When a cell divides, it must first make a copy of its DNA, a fundamental step in the life cycle of cells that occurs billions of times a day in the human body. While scientists have had an idea of the molecular tools that cells use to replicate DNA -- the enzymes that unzip the double-stranded DNA and create "daughter" copies -- they did not have a clear picture of how the process works.
Now, researchers at Rockefeller University have built the first model system to decipher what goes on at the "replication fork" -- the point where DNA is split down the middle in order to create two exact copies. The findings are specific to eukaryotic cells, the defining feature of which is that the DNA is contained within a nucleus. All multicellular life forms, including humans, are eukaryotes. The researchers' findings, which may have profound implications for the study of cell division and human disease, appeared July 6 in the journal Nature Structural and Molecular Biology.
"We were able to purify and reconstitute the central components that propel the eukaryotic replication fork, which for the first time enables us to study the process and its regulation by the cell in fine detail," says the paper's senior author Michael O'Donnell, head of the Laboratory of DNA Replication at Rockefeller University. "What is more exciting, I believe, is that this opens up replication-fork biology to biochemical study by many labs, providing a new tool to unravel some pressing questions in a number of fields of study, including epigenetics and DNA repair." O'Donnell is Anthony and Judith Evnin Professor at Rockefeller and a Howard Hughes Medical Institute investigator.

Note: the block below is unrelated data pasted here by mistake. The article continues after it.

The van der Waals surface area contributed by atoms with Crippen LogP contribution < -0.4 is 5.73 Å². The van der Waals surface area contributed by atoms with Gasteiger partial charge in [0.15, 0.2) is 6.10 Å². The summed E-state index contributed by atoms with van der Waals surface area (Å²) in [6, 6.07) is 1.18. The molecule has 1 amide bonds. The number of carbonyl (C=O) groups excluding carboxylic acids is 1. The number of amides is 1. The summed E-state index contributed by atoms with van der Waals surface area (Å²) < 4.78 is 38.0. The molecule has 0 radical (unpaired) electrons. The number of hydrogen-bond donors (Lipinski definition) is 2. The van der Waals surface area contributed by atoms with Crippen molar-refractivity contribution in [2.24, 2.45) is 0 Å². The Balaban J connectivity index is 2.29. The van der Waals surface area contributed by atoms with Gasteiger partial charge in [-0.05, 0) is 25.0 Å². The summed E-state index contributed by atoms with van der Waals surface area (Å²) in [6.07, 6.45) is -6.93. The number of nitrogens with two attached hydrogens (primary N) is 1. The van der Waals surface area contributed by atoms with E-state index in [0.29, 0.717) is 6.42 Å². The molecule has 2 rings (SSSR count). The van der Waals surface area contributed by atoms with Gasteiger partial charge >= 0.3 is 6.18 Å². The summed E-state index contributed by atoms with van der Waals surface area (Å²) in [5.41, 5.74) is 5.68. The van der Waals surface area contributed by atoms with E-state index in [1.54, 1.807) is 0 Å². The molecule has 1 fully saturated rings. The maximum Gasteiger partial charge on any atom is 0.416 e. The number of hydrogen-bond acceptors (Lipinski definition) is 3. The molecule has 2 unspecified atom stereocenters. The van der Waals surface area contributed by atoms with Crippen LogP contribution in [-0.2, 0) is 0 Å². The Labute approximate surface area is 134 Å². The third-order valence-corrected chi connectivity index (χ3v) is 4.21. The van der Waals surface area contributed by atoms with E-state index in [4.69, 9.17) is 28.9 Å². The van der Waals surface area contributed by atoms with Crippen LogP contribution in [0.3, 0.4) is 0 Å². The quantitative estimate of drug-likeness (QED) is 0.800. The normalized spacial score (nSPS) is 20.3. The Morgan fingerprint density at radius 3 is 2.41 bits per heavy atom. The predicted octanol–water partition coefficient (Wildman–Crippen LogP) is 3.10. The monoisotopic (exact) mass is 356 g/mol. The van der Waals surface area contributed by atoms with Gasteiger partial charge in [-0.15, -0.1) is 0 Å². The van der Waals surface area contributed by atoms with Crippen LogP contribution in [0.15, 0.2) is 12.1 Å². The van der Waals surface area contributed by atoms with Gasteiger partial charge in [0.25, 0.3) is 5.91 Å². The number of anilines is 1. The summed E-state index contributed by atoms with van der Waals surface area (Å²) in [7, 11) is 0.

According to O'Donnell, the team's techniques may allow researchers to reconstruct at the molecular level biochemical events that are known to occur but were difficult or impossible to study in detail. For example, scientists know that epigenetic information -- inheritable information that is not encoded by the DNA sequence, but instead lies in modifications to proteins associated with the DNA -- is passed along to the daughter cells after DNA replication. Yet exactly how that occurs remains a mystery. Another unknown is what happens when the replication fork encounters an area of damaged DNA as it travels down the length of DNA.
"Diseases, such as cancer, often arise from DNA damage or defects in episomal inheritance, so these findings could have direct relevance to these fields," O'Donnell says. "There are plenty of hypotheses about the mechanics of DNA replication, but until now the process could not be studied using a defined system with pure proteins."
The replication fork is assembled as a complex of numerous proteins, one of which is an 11-subunit collective called CMG that unwinds and separates the DNA into two individual strands. The emerging replication fork looks much like a zipper opening, with CMG in the role of a zipper slider and the individual strand appearing like the two rows of teeth of the open zipper.